Security of mobile money transfer 

Most Nigerians who have fallen prey to scammers with their ATMs, remain skeptical of innovative payment channels.

While assuring prospective customers of the security of their systems, Oviosu said: “At Paga, security is our top priority. We have created rings of security to prevent the chance of any fraudulent activity, each channel we offer having its own security framework – some visible to the customer, many others not visible. For example, you must confirm every transaction you do on Paga by entering your PIN number.

“We train our customers to not share their PIN with anyone, even with Paga representatives.

ICT pundits are very optimistic that the confluence of mobile

penetration growth, latent demand for  financial services, expansion of Nigeria’s middle class and of Nigeria’s economy to become the largest economy in Sub-Saharan Africa will drive growth in the sector in Nigeria and indeed Africa.

Mobile money in other parts of Africa 

It is however instructive to note that mobile money transfer has also gained momentum in other parts of Africa.

In Ghana for instance, Airtel Money, has been adjudged the best mobile money service. It has been praised by industry players for its innovative features and secured nature has been expanding over the past few months roping in more banks and business outlets in the process. 

 Managing Director at Airtel Ghana, Philip Sowah said "We have developed Airtel Money as a product tailored to meet the needs of our customers. As you may know, Airtel Money is the only mobile commerce product which customers are able to link to their banks and are thus able to undertake banking transactions via their mobile phones".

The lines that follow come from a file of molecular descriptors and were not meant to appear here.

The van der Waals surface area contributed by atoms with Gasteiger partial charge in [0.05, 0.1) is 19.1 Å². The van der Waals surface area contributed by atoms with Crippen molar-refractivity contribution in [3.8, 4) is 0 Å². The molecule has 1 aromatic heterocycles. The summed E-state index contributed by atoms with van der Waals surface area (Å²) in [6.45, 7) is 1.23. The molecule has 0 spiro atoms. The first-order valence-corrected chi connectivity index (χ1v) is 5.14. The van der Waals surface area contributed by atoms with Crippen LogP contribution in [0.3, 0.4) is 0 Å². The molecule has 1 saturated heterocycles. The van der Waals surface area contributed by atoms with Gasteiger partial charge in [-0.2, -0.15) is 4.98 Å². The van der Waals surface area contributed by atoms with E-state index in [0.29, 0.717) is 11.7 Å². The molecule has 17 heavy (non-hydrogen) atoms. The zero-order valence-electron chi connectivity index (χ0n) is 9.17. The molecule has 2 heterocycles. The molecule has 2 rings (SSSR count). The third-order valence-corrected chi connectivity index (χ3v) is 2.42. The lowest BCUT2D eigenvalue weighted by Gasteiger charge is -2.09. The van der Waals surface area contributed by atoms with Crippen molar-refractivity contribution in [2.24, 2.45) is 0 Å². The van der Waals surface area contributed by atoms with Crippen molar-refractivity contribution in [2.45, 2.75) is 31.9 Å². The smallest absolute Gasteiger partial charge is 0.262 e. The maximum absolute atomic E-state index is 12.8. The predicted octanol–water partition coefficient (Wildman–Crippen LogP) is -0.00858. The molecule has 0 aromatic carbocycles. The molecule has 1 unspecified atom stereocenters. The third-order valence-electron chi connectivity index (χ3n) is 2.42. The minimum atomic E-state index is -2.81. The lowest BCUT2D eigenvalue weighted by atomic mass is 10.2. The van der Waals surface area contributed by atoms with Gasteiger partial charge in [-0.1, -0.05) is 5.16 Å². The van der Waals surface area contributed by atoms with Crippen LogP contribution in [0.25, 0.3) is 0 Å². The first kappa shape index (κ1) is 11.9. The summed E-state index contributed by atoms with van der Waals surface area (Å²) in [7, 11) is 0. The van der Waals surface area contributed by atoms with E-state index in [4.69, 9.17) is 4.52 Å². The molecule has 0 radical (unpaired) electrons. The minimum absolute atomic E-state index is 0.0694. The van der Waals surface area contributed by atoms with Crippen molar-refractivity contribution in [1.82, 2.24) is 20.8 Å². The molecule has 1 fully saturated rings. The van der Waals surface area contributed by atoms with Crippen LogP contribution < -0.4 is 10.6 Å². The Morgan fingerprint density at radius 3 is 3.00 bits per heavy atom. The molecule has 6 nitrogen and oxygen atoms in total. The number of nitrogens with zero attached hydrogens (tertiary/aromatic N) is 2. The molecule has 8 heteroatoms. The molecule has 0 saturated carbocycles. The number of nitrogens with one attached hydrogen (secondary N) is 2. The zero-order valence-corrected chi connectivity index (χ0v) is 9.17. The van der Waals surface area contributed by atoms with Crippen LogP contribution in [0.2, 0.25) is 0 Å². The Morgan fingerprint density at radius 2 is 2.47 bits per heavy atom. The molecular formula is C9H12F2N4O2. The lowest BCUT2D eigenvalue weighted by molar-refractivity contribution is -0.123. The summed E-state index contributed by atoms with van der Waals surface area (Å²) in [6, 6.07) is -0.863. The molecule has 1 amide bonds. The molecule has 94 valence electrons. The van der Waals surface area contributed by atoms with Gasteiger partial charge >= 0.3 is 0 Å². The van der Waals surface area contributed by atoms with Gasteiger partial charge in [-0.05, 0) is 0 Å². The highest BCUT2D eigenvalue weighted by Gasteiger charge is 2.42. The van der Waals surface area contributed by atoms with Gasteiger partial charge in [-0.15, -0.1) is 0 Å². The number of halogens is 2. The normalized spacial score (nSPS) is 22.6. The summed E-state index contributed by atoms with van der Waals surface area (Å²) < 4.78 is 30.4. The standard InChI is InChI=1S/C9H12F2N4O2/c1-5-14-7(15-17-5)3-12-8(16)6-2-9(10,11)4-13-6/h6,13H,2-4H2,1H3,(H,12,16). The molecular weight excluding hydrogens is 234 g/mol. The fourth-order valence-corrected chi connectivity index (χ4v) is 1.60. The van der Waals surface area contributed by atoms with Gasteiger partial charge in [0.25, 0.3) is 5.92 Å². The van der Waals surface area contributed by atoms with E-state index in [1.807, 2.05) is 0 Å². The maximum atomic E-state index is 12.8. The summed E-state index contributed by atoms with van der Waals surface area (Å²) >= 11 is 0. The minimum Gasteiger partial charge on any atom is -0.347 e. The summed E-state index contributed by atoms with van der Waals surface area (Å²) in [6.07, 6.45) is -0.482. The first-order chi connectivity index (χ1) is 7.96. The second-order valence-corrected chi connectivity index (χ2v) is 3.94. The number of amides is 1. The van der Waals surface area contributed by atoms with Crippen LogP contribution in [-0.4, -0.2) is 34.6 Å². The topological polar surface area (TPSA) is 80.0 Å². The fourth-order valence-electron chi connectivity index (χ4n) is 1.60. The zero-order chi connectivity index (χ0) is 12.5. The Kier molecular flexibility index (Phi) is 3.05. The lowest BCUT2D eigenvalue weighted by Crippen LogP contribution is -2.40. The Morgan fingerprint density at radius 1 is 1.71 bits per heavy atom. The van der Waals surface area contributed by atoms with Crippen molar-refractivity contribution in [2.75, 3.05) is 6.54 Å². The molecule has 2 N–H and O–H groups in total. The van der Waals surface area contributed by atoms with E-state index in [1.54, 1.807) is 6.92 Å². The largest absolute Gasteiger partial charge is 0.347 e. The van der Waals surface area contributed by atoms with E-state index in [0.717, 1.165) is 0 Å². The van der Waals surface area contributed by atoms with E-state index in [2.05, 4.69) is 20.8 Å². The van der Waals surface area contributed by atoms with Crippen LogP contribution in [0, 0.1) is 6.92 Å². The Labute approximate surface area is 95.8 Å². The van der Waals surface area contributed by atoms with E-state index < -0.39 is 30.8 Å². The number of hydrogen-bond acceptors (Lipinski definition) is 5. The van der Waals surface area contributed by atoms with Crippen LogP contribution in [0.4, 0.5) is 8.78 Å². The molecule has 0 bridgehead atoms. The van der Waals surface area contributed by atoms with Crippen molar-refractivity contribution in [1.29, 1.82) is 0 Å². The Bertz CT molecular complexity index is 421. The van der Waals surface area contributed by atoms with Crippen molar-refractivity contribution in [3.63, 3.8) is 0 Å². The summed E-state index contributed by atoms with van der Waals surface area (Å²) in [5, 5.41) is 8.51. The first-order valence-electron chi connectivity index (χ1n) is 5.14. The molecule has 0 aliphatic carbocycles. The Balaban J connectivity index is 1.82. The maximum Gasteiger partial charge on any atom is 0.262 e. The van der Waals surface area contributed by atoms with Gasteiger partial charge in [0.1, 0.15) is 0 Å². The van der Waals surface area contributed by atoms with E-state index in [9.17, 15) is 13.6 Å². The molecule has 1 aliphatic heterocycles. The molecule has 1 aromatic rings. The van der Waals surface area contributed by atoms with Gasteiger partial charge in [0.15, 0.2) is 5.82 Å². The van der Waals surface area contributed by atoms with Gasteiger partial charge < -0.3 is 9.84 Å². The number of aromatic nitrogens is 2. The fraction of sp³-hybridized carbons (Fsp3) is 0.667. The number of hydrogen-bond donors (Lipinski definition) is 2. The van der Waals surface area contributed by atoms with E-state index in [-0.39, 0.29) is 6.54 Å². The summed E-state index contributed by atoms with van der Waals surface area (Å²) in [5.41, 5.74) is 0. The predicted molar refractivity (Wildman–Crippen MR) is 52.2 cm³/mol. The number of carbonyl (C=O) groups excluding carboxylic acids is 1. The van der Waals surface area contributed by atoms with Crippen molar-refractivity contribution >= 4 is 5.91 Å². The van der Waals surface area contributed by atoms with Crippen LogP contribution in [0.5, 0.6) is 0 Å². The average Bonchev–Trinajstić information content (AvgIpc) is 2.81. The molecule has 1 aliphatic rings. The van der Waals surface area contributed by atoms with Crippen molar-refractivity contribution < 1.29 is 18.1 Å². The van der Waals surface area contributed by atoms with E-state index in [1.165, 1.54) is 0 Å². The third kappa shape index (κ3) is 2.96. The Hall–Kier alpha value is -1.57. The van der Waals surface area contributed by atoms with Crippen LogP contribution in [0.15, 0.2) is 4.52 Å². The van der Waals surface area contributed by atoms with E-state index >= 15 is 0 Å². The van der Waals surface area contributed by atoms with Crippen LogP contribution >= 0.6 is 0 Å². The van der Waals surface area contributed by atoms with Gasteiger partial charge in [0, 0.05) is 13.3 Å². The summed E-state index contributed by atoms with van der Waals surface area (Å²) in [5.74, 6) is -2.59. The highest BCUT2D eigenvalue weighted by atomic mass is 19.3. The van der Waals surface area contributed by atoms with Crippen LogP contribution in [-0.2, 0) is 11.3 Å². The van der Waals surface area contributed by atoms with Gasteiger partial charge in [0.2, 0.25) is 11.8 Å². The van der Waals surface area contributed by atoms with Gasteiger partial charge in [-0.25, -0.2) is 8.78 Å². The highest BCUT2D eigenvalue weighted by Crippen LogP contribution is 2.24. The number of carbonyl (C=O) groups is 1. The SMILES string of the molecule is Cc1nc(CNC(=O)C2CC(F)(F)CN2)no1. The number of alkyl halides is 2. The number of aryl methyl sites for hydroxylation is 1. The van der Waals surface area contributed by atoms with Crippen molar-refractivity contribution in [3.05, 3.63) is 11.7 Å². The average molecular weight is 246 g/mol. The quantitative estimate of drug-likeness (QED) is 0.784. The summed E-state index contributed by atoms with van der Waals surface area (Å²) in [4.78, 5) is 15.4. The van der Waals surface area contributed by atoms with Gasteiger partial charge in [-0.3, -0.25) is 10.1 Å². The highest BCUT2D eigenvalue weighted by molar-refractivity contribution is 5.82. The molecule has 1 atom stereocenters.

Mr. Sowah added that "the list of partners for Airtel Money is also growing taller every day. We have several banks partnering with us as well as a host of other business outlets."

The Airtel Money service allows customers to pay utility bills, goods and services, make direct payment for savings and loans contributions, buy airtime, purchase Airtel data bundle, send money from Airtel Money account to other Airtel money customers, send money from Airtel Money account to people on other networks, receive money on Airtel Money account, deposit physical cash for electronic money (e-value), withdraw cash from Airtel money account, send money to and withdraw money from bank account, and use mobile phone to check your bank balance and request for bank mini statement.

Viability of local mobile money transfer services

In the view of stakeholders, there are evidence of viability of mobile payments in other regions of the world. For example, probably the most well-known and most successful – M-PESA, a mobile payments company in Kenya, was able to reach 13 million customers by its fourth year of operations (33% of the total Kenyan population and about 70% of the mobile subscribers).

The Nigerian money transfer market is expected to grow exponentially in the next few years. The growth, according to analysts, will be driven by various factors which include the increasing mobile phone penetration, poor quality of existing alternatives, and the general growth of the Nigerian economy. Home Page